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Water Leaders Call for Effective Flow Objectives in Bay-Delta Watershed
The Association of California Water Agencies Responds to Recent Proposal from the State Water Board


A recent statement from the Association of California Water Agencies emphasizes that the state's policy on access to freshwater flow should reflect the best available science, take economic impacts into account and be consistent with the equal goals of improving water supply reliability and ecosystem health in accordance with the California Water Action Plan.

The ACWA and local water leaders are calling on the California State Water Resources Control Board to embrace a more effective approach to flows and water quality objectives in the Bay-Delta watershed.

In response to the state water board's staff proposal for the San Joaquin River and tributaries and widespread concern about its impacts, ACWA's board of directors adopted a policy statement urging the state water board to set aside its proposed "unimpaired flow" approach and heed Gov. Jerry Brown's call for negotiated agreements, which have proven successful on many rivers and tributaries in the Bay-Delta watershed.

"California's urban and agricultural water managers are united in their vision for a future that includes a healthy economy as well as healthy ecosystems and fish populations," said Timothy Quinn, ACWA executive director. "That vision is best achieved through comprehensive, collaborative approaches that include a broad suite of actions and non-flow solutions that contribute real benefits to ecosystem recovery."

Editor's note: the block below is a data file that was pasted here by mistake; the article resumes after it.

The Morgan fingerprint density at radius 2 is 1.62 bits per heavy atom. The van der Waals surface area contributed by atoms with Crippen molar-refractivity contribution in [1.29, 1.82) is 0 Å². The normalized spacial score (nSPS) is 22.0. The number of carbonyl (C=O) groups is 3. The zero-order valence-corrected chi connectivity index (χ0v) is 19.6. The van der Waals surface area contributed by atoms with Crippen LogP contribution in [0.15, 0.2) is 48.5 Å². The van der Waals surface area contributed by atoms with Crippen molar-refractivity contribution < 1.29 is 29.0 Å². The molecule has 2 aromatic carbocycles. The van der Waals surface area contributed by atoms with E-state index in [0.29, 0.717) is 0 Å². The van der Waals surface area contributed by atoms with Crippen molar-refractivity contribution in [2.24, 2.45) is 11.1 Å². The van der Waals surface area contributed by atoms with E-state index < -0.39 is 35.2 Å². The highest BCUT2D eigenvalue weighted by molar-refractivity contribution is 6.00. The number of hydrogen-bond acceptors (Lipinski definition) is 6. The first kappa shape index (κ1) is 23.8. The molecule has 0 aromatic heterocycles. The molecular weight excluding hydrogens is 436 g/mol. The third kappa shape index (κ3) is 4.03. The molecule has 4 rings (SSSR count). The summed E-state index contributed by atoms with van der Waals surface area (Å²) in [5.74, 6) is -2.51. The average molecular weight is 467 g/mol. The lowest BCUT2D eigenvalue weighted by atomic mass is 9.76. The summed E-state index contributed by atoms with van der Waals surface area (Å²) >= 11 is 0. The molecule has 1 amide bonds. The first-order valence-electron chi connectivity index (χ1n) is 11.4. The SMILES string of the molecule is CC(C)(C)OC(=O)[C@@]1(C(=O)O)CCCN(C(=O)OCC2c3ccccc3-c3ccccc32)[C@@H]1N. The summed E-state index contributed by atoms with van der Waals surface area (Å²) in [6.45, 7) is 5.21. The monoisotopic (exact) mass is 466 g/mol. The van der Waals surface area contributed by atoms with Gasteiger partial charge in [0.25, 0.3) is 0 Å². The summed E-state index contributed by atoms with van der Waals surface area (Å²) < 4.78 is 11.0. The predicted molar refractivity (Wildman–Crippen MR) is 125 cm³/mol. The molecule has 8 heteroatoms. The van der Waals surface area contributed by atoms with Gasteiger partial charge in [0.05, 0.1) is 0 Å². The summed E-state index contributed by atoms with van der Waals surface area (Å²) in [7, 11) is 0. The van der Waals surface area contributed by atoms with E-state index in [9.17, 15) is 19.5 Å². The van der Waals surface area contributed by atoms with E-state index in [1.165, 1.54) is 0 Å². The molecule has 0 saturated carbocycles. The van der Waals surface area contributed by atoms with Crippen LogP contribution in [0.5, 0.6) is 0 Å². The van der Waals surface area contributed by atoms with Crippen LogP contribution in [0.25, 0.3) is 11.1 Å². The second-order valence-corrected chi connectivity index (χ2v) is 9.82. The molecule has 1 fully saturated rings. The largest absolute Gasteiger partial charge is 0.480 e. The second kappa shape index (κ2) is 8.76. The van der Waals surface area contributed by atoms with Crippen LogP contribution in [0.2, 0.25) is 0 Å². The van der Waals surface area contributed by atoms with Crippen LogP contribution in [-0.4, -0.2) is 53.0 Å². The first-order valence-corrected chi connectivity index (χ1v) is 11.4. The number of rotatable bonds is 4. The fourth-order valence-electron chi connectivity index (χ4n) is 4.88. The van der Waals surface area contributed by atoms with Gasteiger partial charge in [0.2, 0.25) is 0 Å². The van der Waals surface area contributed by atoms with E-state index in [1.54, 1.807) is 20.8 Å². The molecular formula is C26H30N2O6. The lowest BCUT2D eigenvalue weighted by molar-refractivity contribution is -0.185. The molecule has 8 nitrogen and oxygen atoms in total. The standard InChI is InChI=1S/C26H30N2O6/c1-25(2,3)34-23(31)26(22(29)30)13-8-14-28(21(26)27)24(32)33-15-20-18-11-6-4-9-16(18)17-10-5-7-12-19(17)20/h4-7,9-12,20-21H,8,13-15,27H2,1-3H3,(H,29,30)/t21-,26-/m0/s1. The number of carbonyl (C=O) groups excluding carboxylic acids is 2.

As part of its update to the Bay-Delta Water Quality Control Plan, the state water board issued a staff proposal last fall that would require water users to leave significantly more water in the San Joaquin River and its tributaries from Feb. 1 to June 30 each year in an effort to provide fish and wildlife benefits.

The ACWA statement notes that the proposal could lead to widespread fallowing of agricultural land and would negatively affect water supply reliability for much of the state's population. It also would undercut the state's groundwater sustainability goals, cripple implementation of the Brown Administration's California Water Action Plan, and affect access to surface water for some disadvantaged communities that do not have safe drinking water.

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March 25, 2019, 6:00 pm PDT

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